My lords, it may be a part of the system of angry justice, to bow a man's mind by humiliation to the purposed ignominy of the scaffold; but worse to me than the purposed shame, or the scaffold's terrors, would be the shame of such unfounded imputations as have been laid against me in this court: you, my lord [Lord Norbury], are a judge. I am the supposed culprit; I am a man, you are a man also; by a revolution of power, we might change places, though we never could change characters; if I stand at the bar of this court and dare not vindicate my character, what a farce is your justice? If I stand at this bar and dare not vindicate my character. flow dare you calumniate it? Does the sentence of death which your unhallowed policy inflicts on my body also condemn my tongue to silence and my reputation to reproach? Your executioner may abridge the period of my existence. but while I exist I shall not forbear to vindicate my character and motives from your aspersions: and as a man to whom fame is dearer than life, I will make the last use of that life in doing justice to that reputation which is to live after me, and which is the only legacy I can leave to those I honor and love, and for whom I am proud to perish. As men, my lord, we must appear at the great day at one common tribunal. and it will then remain for the searcher of all hearts to show a collective universe who was engaged in the most virtuous actions. or actuated by the purest motives-my country's oppressors or--

[Interruption by the court.]

My lord, will a dying man be denied the legal privilege of exculpating himself, in the eyes of the community, of an undeserved reproach thrown upon him during his trial, by charging him with ambition and attempting to cast away, for a paltry consideration. the liberties of his country? Why did your lordship insult me? or rather why insult justice. in demanding of me why sentence of death should not be pronounced? I know, my lord, that form prescribes that you should ask the question; the form also presumes a right of answering. This no doubt may be dispensed with--and so might the whole ceremony of trial, since sentence was already pronounced at the castle, before your jury was impaneled; your lordships are but the priests of the oracle, and I submit; but I insist on the whole of the forms.

I am charged with being an emissary of France An emissary of France? And for what end? It is alleged that I wished to sell the independence of my country? And for what end? Was this the object of my ambition? And is this the mode by which a tribunal of justice reconciles contradictions? No, I am no emissary; and my ambition was to hold a place among the deliverers of my country--not in power, nor in profit, but in the glory of the achievement!...

Connection with Prance was indeed intended, but only as far as mutual interest would sanction or require. Were they to assume any authority inconsistent with the purest independence. it would be the signal for their destruction: we sought aid, and we sought it, as we had assurances we should obtain it--as auxiliaries in war and allies in peace...

I wished to procure for my country the guarantee which Washington procured for America. To procure an aid, which, by its example, would be as important as its valor, disciplined. gallant, pregnant with science and experience; which would perceive the good and polish the rough points of our character. They would come to us as strangers and leave us as friends, after sharing in our perils and elevating our destiny. These were my objects--not to receive new taskmasters hilt to expel old tyrants: these were my views. and these only became Irishmen. It was for these ends I sought aid from France; because France, even as an enemy. could not he more implacable than the enemy already in the bosom of my country.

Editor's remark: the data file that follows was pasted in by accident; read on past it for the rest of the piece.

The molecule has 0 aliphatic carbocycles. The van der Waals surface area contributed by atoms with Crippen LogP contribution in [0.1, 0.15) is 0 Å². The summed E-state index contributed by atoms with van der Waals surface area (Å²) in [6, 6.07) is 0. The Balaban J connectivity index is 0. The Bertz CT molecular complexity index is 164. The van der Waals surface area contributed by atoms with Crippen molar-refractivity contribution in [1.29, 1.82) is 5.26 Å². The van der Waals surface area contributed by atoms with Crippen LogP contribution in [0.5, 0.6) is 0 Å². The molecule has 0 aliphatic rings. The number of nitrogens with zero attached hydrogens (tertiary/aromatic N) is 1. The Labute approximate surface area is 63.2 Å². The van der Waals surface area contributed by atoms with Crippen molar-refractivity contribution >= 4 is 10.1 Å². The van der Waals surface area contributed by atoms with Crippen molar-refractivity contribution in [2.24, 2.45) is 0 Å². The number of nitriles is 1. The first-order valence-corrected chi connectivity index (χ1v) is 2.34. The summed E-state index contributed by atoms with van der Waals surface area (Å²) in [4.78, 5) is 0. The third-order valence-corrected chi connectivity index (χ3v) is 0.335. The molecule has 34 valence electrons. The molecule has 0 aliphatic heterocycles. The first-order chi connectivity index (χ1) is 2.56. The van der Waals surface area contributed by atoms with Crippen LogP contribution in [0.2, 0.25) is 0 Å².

[Interruption by the court.]

I have been charged with that importance in the efforts to emancipate my country. as to be considered the keystone of the combination of Irishmen; or, as Your Lordship expressed it, "the life and blood of conspiracy." You do me honor overmuch. You have given to the subaltern all the credit of a superior. There are men engaged in this conspiracy, who are not only superior to me but even to your own conceptions of yourself, my lord; men, before the splendor of whose genius and virtues, I should bow with respectful deference, and who would think themselves dishonored to be called your friend--who would not disgrace themselves by shaking your bloodstained hand--

[Interruption by the court]

What, my lord, shall you tell me, on the passage to that scaffold. Which that tyranny. of which you are only the intermediary executioner. Has erected for my murder. that I am accountable for all the blood that has and will be shed in this struggle of the oppressed against the oppressor?--shall you tell me this--and must I be so very a slave as not to repel it?

I do not fear to approach the omnipotent Judge, to answer for the conduct of my whole life; and am I to be appalled and falsified by a mere remnant of mortality here? By you. too. who, if it were possible to collect all the innocent blood that you have shed in your unhallowed ministry, in one great reservoir. Your Lordship might swim in it.

[Interruption by the court.]

Let no man dare, when I am dead. to charge me with dishonor; let no man attaint my memory by believing that I could have engaged in any cause but that of my country's liberty and independence, or that I could have become the pliant minion of power in the oppression or the miseries of my countrymen. The proclamation of the provisional government speaks for our views; no inference can he tortured from it to countenance barbarity or debasement at home, or subjection. humiliation. or treachery from abroad; I would not have submitted to a foreign oppressor for the same reason that I would resist the foreign and domestic oppressor: in the dignity of freedom I would have fought upon the threshold of my country, and its enemy should enter only by passing over my lifeless corpse. Am I, who lived but for my country, and who have subjected myself to the dangers of the jealous and watchful oppressor, and the bondage of the grave, only to give my countrymen their rights, and my country her independence, and am I to be loaded with calumny and not suffered to resent or repel it--no, God forbid!